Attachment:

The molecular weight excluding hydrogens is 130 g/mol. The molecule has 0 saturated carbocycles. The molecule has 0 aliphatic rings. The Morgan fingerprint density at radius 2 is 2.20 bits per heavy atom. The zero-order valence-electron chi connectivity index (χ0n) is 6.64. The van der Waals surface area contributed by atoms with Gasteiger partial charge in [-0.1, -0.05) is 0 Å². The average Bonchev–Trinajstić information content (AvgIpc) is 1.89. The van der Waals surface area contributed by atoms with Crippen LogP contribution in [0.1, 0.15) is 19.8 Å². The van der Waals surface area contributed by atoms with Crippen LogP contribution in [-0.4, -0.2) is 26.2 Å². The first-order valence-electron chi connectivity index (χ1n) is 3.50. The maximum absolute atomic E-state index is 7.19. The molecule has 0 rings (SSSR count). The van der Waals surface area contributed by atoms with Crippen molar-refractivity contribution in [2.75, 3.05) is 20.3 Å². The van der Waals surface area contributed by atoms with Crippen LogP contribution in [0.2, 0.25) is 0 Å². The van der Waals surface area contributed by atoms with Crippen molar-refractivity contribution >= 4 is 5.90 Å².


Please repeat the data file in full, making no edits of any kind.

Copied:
The molecular weight excluding hydrogens is 130 g/mol. The molecule has 0 saturated carbocycles. The molecule has 0 aliphatic rings. The Morgan fingerprint density at radius 2 is 2.20 bits per heavy atom. The zero-order valence-electron chi connectivity index (χ0n) is 6.64. The van der Waals surface area contributed by atoms with Gasteiger partial charge in [-0.1, -0.05) is 0 Å². The average Bonchev–Trinajstić information content (AvgIpc) is 1.89. The van der Waals surface area contributed by atoms with Crippen LogP contribution in [0.1, 0.15) is 19.8 Å². The van der Waals surface area contributed by atoms with Crippen LogP contribution in [-0.4, -0.2) is 26.2 Å². The first-order valence-electron chi connectivity index (χ1n) is 3.50. The maximum absolute atomic E-state index is 7.19. The molecule has 0 rings (SSSR count). The van der Waals surface area contributed by atoms with Crippen molar-refractivity contribution in [2.75, 3.05) is 20.3 Å². The van der Waals surface area contributed by atoms with Crippen LogP contribution in [0.2, 0.25) is 0 Å². The van der Waals surface area contributed by atoms with Crippen molar-refractivity contribution >= 4 is 5.90 Å².